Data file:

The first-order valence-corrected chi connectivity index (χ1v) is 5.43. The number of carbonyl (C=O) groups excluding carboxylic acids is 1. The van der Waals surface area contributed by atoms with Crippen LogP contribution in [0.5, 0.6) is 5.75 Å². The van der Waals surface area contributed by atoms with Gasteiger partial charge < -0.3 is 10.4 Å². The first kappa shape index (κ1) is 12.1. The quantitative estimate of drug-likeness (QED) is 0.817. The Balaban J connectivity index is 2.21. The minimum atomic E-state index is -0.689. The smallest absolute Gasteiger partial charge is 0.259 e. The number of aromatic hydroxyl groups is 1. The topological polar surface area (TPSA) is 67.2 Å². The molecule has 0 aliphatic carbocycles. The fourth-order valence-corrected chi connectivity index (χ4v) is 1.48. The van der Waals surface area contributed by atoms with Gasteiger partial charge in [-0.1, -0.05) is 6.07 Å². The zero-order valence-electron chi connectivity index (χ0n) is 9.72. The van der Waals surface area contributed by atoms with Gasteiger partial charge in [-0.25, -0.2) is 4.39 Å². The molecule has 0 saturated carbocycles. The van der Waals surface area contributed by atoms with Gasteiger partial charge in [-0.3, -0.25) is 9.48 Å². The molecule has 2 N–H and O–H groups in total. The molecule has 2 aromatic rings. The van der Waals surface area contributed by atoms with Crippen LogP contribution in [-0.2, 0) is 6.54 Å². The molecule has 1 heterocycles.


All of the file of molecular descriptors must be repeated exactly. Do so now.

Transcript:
The first-order valence-corrected chi connectivity index (χ1v) is 5.43. The number of carbonyl (C=O) groups excluding carboxylic acids is 1. The van der Waals surface area contributed by atoms with Crippen LogP contribution in [0.5, 0.6) is 5.75 Å². The van der Waals surface area contributed by atoms with Gasteiger partial charge < -0.3 is 10.4 Å². The first kappa shape index (κ1) is 12.1. The quantitative estimate of drug-likeness (QED) is 0.817. The Balaban J connectivity index is 2.21. The minimum atomic E-state index is -0.689. The smallest absolute Gasteiger partial charge is 0.259 e. The number of aromatic hydroxyl groups is 1. The topological polar surface area (TPSA) is 67.2 Å². The molecule has 0 aliphatic carbocycles. The fourth-order valence-corrected chi connectivity index (χ4v) is 1.48. The van der Waals surface area contributed by atoms with Gasteiger partial charge in [-0.1, -0.05) is 6.07 Å². The zero-order valence-electron chi connectivity index (χ0n) is 9.72. The van der Waals surface area contributed by atoms with Gasteiger partial charge in [-0.25, -0.2) is 4.39 Å². The molecule has 0 saturated carbocycles. The van der Waals surface area contributed by atoms with Gasteiger partial charge in [-0.3, -0.25) is 9.48 Å². The molecule has 2 N–H and O–H groups in total. The molecule has 2 aromatic rings. The van der Waals surface area contributed by atoms with Crippen LogP contribution in [-0.2, 0) is 6.54 Å². The molecule has 1 heterocycles.